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Author: Stéphane Colson

I have been a Software tester for 11 years now, formerly being a developer. I’m still passionate about this activity and enjoy talking with testers of all types and from all around the world.
This helps me to progress, gives me ideas for improvements in my own skills and challenges my ideas, based on my professional experience.
I am now a Freelancer, in Lyon or as a remote, depending on the customer’s needs.
Otherwise I like sports, running, cycling, reading and spending time with my lovely family. See my professional website https://testingit.eu
Manage your biases as a tester – Part 2/4

Manage your biases as a tester – Part 2/4

In the first part of this serie dedicated to biases, we see a list dedicated to biases due to “Too much information“. I suggest you to read it first if you didn’t read it yet. In this second part, we’ll see that “Not enough meaning” can also lead to some biases.


Not enough meaning

 Illusion of validity

A person overestimates his or her ability to interpret and predict accurately the outcome when analyzing a set of data, in particular when the data analyzed show a very consistent pattern—that is, when the data “tell” a coherent story.

waveYou are probably a victim of the “Illusion of validity” when you are testing a feature with a limited number of environments. If you couldn’t find any issue testing within the 10 major environments, the pattern is that the feature works with all those 10 environments, the story told by those 10 results is that there is no problem with that piece of software. Those 10 environments are only a part of all the possibilities, and if you stop there you may miss something very bothering. Testing can be infinite and you will hardly be able to test everything, but it’s your job as a tester to communicate that you couldn’t test all environments and give a good overview of the risks.

 

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Manage your biases as a tester – Part 1/4

Manage your biases as a tester – Part 1/4

It is a long time  since I wanted to write about cognitive biases. I have been first made aware of it while reading this fascinating book “Thinking, fast and slow” by Daniel Kahneman (not a newbie, he won a Nobel prize), and with several blog posts or articles (references at the end). A list of all cognitive biases is available on wikipedia, but this is such a huge disorganized “tangled mess” that the task of writing about biases in Testing frightens me, and I have to admit that I procrastinated doing it. And then a blog post from Buster Benson (Product at SlackHQ) saved me. Thanks to his paternity leave, he decided to organize the mess and found four problems that biases help up to address: “Too much information”, “Not enough meaning”, “Need to act fast” and “What should we remember”. And now everything is almost crystal clear…at least if you go and read this.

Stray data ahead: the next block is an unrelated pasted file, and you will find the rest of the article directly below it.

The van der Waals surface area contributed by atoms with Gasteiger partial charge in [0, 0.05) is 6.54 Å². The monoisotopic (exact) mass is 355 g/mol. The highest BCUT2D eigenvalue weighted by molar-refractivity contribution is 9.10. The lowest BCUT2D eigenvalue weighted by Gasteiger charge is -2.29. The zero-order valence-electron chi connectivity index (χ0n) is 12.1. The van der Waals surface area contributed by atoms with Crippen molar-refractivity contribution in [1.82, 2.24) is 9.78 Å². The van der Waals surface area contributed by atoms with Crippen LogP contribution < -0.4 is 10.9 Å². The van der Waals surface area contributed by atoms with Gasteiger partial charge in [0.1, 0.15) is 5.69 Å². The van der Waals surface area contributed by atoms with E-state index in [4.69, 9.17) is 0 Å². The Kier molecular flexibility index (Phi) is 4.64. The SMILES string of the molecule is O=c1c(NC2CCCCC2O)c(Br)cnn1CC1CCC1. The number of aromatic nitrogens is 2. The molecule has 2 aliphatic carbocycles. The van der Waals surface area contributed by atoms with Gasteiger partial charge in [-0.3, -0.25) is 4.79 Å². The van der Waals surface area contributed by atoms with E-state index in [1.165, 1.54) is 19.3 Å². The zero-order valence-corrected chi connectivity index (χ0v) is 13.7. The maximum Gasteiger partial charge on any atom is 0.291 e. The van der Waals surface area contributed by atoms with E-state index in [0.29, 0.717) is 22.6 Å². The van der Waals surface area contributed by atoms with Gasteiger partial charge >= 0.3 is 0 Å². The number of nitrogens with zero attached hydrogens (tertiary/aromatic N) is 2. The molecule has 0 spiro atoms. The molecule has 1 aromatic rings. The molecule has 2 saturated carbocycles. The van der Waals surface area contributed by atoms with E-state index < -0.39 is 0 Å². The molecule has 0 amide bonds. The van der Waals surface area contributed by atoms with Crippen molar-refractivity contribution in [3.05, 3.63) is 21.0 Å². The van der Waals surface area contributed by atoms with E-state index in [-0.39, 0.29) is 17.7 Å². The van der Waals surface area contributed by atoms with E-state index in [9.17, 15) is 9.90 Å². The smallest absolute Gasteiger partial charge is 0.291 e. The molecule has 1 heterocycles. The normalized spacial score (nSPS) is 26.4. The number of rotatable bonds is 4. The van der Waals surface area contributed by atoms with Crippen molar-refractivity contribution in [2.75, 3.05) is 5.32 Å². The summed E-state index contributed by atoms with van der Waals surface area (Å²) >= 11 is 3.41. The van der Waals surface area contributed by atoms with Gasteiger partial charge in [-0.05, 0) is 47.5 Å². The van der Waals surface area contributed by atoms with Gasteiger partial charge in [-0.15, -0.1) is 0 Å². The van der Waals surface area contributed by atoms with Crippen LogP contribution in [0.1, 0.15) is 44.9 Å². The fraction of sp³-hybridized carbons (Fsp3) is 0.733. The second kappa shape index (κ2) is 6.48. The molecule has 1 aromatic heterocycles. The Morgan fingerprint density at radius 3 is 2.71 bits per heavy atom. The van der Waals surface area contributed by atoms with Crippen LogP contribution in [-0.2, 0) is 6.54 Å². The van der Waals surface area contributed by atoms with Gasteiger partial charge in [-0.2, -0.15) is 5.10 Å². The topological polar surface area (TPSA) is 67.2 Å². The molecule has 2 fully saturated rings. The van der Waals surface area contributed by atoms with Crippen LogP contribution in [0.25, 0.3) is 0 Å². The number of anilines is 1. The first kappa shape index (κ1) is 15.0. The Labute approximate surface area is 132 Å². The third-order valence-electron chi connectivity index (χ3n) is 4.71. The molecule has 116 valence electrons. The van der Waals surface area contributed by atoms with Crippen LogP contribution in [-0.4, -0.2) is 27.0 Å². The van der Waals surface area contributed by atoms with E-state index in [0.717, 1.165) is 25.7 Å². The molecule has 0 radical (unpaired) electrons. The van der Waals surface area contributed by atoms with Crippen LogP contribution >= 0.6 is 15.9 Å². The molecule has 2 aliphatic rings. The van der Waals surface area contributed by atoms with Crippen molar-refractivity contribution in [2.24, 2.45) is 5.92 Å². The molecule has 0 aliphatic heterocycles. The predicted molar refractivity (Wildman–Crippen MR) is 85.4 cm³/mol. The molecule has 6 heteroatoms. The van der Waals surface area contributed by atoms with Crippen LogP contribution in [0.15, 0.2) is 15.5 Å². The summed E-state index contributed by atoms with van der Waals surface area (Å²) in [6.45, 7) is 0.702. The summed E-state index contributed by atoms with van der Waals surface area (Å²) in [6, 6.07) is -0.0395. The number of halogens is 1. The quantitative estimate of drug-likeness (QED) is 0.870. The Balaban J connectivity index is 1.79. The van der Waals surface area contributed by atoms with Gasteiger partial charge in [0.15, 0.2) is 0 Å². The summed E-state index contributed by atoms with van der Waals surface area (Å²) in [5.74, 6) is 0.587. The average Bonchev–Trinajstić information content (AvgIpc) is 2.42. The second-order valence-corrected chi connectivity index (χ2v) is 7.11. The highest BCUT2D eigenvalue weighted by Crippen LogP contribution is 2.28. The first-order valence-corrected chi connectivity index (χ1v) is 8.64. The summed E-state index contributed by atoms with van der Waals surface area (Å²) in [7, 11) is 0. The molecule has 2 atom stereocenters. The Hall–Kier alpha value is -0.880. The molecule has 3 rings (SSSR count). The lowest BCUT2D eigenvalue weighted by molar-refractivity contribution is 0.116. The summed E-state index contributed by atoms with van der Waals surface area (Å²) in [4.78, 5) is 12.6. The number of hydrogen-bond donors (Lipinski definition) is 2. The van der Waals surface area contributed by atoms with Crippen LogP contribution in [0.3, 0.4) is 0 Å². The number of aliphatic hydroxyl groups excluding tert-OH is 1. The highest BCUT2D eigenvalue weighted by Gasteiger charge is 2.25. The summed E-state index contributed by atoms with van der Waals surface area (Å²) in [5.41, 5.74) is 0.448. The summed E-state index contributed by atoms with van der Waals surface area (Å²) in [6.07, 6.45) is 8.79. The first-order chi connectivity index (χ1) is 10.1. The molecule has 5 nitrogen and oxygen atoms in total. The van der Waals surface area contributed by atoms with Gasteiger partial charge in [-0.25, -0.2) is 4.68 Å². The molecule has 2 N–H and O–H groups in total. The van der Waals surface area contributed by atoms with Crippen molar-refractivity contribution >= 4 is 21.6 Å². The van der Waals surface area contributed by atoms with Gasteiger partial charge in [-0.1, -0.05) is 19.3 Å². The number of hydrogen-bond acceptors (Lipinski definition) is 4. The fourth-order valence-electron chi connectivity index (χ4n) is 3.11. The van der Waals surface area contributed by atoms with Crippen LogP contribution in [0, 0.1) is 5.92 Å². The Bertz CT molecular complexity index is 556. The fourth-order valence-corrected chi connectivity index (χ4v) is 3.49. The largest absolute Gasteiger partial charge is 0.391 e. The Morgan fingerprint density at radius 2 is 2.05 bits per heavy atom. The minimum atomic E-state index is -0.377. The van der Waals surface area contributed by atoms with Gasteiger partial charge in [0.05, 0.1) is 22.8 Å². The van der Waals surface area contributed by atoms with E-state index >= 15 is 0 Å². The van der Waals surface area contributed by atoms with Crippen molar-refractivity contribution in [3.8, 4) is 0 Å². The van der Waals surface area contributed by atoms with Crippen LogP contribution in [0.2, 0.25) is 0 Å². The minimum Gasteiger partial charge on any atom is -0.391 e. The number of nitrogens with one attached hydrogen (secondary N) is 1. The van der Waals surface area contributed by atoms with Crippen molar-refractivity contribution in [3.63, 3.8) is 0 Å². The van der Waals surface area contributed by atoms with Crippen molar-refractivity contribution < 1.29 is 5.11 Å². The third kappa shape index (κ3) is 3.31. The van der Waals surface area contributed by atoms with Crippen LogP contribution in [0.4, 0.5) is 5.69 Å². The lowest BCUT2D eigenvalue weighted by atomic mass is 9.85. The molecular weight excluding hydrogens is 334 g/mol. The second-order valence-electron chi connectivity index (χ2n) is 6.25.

An awesome visualization has been done by John Manoogian III and has been since added to the wikipedia page.

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Bug magnet, a tool to ease testing

Bug magnet, a tool to ease testing

Let me introduce you a tool I really find convenient. As a tester, you like to use heuristics for all kind of data you need to fill. Let’s talk about a simple example, a form where you need to enter your name, your address and a text.

You will test this with empty fields, very long text, SQL injection, Special characters, End-of-Line characters, text where numbers are only required and probably also with several encodings, etc  (See this Test Heuristics Cheat Sheet for more ideas). If you don’t have a UI framework that test this with data, then you need to enter this “manually”, or you can be helped by a tool like “Bug Magnet” available in the Chrome Store.

Then simply with a right click you will be able to add:

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Misconceptions about software testing

Misconceptions about software testing

If you are reading this article, there’s a good chance that you are working as a software tester or intend to. Congratulations…and sorry for you. Why should I be sorry for you? Because this is far from being the easiest job in the world and you probably have to defend your positions and idea almost every day. However, if you’re passionate about your job, then I’m sure that it’s a kind of pleasure to discuss about it, argument with people having a different point of view and explain them why you can congratulate yourself about having made the good choice with this activity.

So what are the misconceptions about Software testing you may have to discuss?

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